September 09, 2022
Markets hate uncertainty. And while markets also don’t like rapidly rising interest rates, they’ve gotten used to the idea rather quickly. But other dangers exist. One consequence of the jump in interest rates comes from the credit markets. High-risk bonds, known as junk bonds, are seeing a rise in defaults.
If this trend continues, and it likely will as companies can’t get sufficient financing if they need to roll over debt at materially higher interest rates, we could see a panic in the bond market that leads to a credit crunch. That could lead to a big drop in markets.
While that may not happen, it’s just one more piece of data that looks more bearish than bullish right now. Traders should continue to look for downside opportunities, and look for quality companies to buy for the long haul as long as markets remain weak.
Now here’s the rest of the news:
12 Numbers That Prove The Economy Is Crashing
You have heard me say it over and over again. What we are witnessing right now reminds me so much of 2008, and we all remember what happened in the fall of 2008. That doesn’t mean that this new crisis will unfold exactly the same way that the last one did… [Read Here]
September 09, 2021
The excess lending that led to the housing crash was inevitable. But it took a few specific events for many investors to see what was unfolding and belatedly prepare. One such moment was the collapse of Lehman Brothers, a venerable Wall Street firm that went belly up overnight on mortgage-related losses.
Over in China, Evergrande, the country’s second-largest real estate developer, is in a collapse similar to the “Lehman moment” that shook markets in September 2008. The company’s shares have dropped under their 2009 IPO price in recent days. Company bonds are being priced for pennies on the dollar as fears of default rise. Time will tell how this will play out — and how much a major blow up in China can affect world markets. Events like this certainly point to heightened volatility in the weeks ahead, in line with our view that these are the months where the market is most primed for a pullback, but not necessarily a big collapse.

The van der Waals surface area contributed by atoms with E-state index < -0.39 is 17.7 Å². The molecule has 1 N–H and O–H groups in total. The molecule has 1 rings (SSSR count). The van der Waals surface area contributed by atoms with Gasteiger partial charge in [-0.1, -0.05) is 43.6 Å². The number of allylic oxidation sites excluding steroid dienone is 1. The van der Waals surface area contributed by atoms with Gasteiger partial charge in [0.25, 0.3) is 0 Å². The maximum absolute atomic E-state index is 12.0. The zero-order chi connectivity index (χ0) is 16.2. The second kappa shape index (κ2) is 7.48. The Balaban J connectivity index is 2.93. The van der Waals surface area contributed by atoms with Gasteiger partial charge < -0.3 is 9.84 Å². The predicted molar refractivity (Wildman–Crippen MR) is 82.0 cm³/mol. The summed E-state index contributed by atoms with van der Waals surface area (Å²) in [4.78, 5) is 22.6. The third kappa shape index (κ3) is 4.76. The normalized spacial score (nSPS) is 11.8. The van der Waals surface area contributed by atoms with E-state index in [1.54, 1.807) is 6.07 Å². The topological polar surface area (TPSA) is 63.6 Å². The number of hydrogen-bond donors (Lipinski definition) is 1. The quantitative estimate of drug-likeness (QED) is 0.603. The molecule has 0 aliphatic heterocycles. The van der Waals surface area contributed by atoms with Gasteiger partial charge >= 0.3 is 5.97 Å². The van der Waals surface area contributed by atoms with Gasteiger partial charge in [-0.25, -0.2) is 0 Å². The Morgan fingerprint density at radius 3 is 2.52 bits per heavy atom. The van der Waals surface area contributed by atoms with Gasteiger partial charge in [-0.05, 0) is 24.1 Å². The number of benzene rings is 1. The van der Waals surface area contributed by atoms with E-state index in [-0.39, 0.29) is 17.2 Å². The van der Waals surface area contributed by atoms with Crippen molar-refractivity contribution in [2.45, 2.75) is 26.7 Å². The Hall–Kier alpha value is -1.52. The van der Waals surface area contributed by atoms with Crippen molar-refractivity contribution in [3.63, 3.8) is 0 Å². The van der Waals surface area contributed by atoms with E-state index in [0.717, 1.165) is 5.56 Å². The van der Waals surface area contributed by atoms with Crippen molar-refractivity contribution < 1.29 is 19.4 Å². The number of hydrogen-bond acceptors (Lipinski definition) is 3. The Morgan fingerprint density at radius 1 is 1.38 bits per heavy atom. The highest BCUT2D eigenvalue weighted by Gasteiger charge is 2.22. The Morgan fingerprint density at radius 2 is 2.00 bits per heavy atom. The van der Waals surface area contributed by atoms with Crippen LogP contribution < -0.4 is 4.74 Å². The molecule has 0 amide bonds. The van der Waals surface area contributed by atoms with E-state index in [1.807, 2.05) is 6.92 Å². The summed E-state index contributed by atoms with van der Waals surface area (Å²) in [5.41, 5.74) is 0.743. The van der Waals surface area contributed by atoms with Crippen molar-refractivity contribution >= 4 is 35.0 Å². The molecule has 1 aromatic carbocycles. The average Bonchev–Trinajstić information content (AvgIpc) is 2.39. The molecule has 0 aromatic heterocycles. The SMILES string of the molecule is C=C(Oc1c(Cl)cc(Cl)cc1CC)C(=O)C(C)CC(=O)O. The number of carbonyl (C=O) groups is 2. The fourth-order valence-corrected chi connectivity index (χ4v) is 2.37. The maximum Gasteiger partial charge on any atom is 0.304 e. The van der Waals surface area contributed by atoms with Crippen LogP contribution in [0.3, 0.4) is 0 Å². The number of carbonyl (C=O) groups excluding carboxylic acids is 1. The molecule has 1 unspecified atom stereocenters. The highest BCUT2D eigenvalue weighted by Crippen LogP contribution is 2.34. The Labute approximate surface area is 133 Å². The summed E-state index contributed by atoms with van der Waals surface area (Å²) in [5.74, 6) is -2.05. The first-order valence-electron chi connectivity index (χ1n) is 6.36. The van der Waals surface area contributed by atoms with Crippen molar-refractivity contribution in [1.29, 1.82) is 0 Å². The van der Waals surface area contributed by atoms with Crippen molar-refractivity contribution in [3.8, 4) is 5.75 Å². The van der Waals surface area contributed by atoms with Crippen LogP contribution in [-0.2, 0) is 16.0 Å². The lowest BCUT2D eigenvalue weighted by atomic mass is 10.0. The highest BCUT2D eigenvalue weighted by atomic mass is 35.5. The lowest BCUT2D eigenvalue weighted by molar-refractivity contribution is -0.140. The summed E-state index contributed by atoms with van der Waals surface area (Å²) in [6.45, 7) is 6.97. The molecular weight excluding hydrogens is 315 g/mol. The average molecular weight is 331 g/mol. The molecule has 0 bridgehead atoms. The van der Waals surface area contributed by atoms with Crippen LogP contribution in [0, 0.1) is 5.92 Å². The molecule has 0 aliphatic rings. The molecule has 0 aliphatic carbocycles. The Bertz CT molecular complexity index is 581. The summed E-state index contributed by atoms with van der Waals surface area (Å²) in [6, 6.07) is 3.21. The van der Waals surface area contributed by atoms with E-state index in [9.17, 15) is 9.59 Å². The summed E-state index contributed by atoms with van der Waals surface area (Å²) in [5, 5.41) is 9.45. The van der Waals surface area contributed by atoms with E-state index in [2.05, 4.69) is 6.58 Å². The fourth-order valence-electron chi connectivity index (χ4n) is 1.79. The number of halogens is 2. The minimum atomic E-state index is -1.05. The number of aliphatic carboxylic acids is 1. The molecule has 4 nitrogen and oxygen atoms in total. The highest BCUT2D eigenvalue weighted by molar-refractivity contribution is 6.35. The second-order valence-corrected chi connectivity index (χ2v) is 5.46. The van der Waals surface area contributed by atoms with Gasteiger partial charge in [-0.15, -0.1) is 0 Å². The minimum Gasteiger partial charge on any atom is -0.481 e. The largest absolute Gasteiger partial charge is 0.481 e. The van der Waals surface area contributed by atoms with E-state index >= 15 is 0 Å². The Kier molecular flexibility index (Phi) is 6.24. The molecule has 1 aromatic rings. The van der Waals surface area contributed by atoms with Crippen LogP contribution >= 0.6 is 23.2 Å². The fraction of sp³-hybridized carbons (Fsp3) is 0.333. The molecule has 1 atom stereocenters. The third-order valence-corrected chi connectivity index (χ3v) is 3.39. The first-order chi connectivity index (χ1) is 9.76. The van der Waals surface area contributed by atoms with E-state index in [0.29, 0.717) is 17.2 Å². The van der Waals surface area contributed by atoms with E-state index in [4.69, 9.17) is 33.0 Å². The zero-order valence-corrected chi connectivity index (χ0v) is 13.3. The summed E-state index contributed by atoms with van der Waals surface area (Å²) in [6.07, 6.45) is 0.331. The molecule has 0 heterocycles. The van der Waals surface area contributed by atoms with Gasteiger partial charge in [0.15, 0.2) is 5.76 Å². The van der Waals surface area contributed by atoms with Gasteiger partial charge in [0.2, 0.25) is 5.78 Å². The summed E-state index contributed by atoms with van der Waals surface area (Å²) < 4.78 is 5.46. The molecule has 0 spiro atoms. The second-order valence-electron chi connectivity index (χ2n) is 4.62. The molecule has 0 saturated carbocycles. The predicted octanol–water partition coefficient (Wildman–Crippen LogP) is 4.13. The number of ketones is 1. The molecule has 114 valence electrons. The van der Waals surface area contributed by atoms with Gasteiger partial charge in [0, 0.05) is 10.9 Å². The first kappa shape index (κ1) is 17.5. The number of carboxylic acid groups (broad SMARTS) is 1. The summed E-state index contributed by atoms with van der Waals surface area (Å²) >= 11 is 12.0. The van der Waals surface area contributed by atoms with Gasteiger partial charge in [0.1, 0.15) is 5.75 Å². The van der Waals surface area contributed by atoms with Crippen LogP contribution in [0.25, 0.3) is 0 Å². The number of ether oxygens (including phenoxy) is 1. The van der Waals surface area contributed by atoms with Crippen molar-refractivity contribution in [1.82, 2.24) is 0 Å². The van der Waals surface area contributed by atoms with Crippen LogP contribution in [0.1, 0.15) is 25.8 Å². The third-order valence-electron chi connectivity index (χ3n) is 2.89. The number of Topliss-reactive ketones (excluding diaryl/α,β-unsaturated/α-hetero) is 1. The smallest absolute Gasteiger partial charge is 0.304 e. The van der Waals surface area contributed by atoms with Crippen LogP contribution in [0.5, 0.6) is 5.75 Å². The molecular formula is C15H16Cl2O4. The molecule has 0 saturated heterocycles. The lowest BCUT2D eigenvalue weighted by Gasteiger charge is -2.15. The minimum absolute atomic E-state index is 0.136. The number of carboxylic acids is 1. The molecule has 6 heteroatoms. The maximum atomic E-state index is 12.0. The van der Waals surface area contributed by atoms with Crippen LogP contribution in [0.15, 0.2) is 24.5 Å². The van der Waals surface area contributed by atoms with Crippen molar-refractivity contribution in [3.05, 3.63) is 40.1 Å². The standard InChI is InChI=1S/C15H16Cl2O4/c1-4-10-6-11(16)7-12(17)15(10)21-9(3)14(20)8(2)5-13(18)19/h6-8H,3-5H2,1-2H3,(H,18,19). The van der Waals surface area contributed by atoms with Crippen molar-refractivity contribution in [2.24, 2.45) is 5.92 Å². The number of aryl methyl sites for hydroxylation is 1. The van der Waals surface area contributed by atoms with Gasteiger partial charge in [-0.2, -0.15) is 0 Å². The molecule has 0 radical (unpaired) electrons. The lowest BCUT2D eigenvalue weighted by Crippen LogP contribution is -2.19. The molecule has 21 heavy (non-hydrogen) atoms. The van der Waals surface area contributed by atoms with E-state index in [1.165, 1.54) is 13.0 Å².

Now here’s the rest of the news:
Everything Is Infrastructure Now –Eric Boehm, Reason
What exactly could be so vitally important that not only America’s future but the entire project of liberal democracy hangs in the balance? [Read Here]
September 09, 2020
As I pointed out last week, the selling in the market didn’t look like it was over based on the volatility markets. The lack of movement in the VIX on Tuesday is just another indication that sellers haven’t capitulated, and the bottom isn’t quite near.
Even Tuesday’s advance/decline for the NYSE wasn’t bearish enough for a typical bottom. The takeaway is to be on the defensive, but start building the list of opportunities for the next rally.
Now here’s the rest of the news:
Wall Street Gets a Bad Case of the Munchies by Jim Pearce
In addition to the obvious beneficiaries, the coronavirus pandemic has an unexpected set of stock market winners. Recently, the recreational vehicle industry has seen sales boom this year. People want to travel but aren’t yet comfortable getting on airplanes.
You can add the snack food industry to the list of unlikely winners. Three months after the outbreak of COVID-19, sales of cookies variety packs spiked 20% versus last year. Sales of salty snacks such as potato chips and pretzels are up nearly 15%, outpacing cheese snacks (11.5%), popcorn (9.5%), and pita chips (6.1%). It would appear that demand for snack foods is inversely proportional to their nutritional values…
China To “Gradually” Sell 20% Of Its US Treasury Holdings, May Dump It All In Case Of “Military Conflict” by Tyler Durden
Ever since the early stages of the US-China trade/tech/virus/cold war four years ago, there were frequent rumors – which eventually gave way to increasingly legitimate chatter – that China was looking to go full “nuclear option” by selling some or all of its $1+ trillion of US Treasury securities, which incidentally has not been too far off the mark: as the chart below shows, after peaking in 2013, Chinese holdings of US debt have been steadily declining (and not so steadily in the aftermath of the Chinese devaluation), and are currently near the lowest level in 8 years.